By Gayle Francis Moffet
Writers are a thirsty lot.
Personally, I drink two cups of coffee every morning before switching to decaf tea
and water for the rest of the day. I know writers who only drink specific
things when writing because it’s become part of their process. Find out what that
drink is and buy them some. Make sure to stay specific as possible. I live in a
coffee town, and there’s a lot of debate between Stumptown vs. Public Domain
vs. Back Porch Coffee Roasters vs. Starbucks (Starbucks is generally seen as
the lowest form, but I can’t hear you over my delicious, standard caffeine),
and I’m betting the writers you know are equally picky. There’s a difference
between Earl Gray and Lady Gray, and there’s a difference between Mountain Dew
Code Red and Mountain Dew regular. The good news is, this one’s really easy to
check. Just poke around in their cupboards a bit, and you’ll know.
By Gayle Francis Moffet
So, you know writers, writers who is serious about their work and getting their names out there. And it’s the holiday season, and you want to get your writers something that shows you understand that writing is work and takes a lot of effort, but you don’t want to default to the old “here is a nice journal and new pen” route.
What’s a gift giver to do? Well, consider any of the following options:
1. A Gift Certificate for a Duotrope Account ($5-$50)
Come the first of the year, Duotrope is going to a paid subscription service. If you don’t know about Duotrope, it’s a website dedicated to market listings for writers. Writers search listings for places to submit their work. Duotrope will be charging $50 for a year’s subscription, but writers can also pay by the month for $5 a month. If they don’t pay on a particular month, they won’t have access to all of Duotrope’s features, but their information will always be saved for when they come back. You can get a gift certificate for a subscription right here.
Perfect for: writers with short fiction, poetry, or non-fiction to submit; writers who want to go small press with their books;
2. A Copy of Scrivener ($40-$45; Mac and Windows OS)
Personally, I’m comfortable with Microsoft Word and lots of open tabs in my browser, but I know plenty of writers who swear by Scrivener and its ability to help them stay organized as they write. Scrivener’s got a lot of features that a lot of writers I know find incredibly useful, and all that usefulness helps motivate them to keep writing. You can buy a license for Scrivener right here.
Perfect for: writers who are big on organization; writers who mention needing a different way to write than Microsoft Word and lots of browser tabs.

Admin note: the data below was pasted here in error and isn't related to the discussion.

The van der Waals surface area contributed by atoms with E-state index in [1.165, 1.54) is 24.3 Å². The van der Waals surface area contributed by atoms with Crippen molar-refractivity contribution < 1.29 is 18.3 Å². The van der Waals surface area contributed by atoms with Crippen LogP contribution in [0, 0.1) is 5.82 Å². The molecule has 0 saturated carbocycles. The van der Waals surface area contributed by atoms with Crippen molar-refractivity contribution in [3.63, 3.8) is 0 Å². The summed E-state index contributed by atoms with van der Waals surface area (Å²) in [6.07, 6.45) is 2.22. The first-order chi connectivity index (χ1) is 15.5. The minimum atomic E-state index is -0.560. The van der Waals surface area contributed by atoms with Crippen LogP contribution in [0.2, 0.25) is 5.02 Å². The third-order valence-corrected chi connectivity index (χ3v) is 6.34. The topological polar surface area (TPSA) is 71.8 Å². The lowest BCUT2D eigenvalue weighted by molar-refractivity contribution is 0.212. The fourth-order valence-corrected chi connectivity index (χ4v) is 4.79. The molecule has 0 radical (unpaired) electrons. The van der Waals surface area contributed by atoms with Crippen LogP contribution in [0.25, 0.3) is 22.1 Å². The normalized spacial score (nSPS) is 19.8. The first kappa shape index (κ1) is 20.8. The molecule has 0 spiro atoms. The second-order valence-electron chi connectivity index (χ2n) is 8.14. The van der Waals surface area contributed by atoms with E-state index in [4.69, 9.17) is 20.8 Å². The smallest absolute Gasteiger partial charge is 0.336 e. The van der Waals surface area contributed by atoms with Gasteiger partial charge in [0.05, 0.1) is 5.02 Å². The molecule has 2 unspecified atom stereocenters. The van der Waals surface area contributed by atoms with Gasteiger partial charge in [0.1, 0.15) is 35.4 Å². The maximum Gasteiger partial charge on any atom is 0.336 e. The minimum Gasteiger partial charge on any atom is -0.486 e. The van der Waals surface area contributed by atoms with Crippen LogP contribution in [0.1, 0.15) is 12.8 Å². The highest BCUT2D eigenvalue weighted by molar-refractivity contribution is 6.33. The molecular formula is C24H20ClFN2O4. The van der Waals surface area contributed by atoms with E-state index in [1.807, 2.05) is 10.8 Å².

3. Books on Craft (varies)
Books on the craft of writing can be difficult to sort through. Some of them are excellent. Others are…not excellent, and it’s possible the writers you know may think you’re passive-aggressively trying to tell them that they should practice more. But, then again, they’re writers. They should be practicing more. So, where to start in the books on craft? Ask at the bookstore. They’ll be able to tell you what’s been selling the most and what’s been selling the longest. Longevity is sort of key to books on craft. Stephen King’s On Writing (great for any prose writer you know) has been selling well for over a decade. Will Eisner’s Comics and Sequential Art (my preferred go-to for comic book writing*) has been in circulation since 1985. It’s not that newer books can’t be useful, but if you start with the classics, you can be certain the writers in your life are getting lessons that are pretty universal.
Perfect for: writers who learn by reading; writers who want to see how the big names do it; writers generally interested in understanding their craft.
4. Coffee. Tea. Juice. Soda. (varies)
|So Coffee Mood by Daria Sapphire|
Perfect for: writers who get particular about their drinks; writers who require caffeine to live; writers in general
So, there you go. Four last-minute gifts to show the writers in your life that you want them productive and working! It is—honestly and with complete sincerity—one of the greatest gifts you can give to a writer in process.
*I am certain comic writers reading this were expecting to see me recommend Scott McCloud’s Understanding Comics, and while I find it a good book with useful information, I feel Eisner is superior because he relies on practical advice where McCloud can fall into some pretty dense art theory. Also, keep in mind that McCloud heavily references Eisner’s work on the topic of comic creation to write Understanding Comics.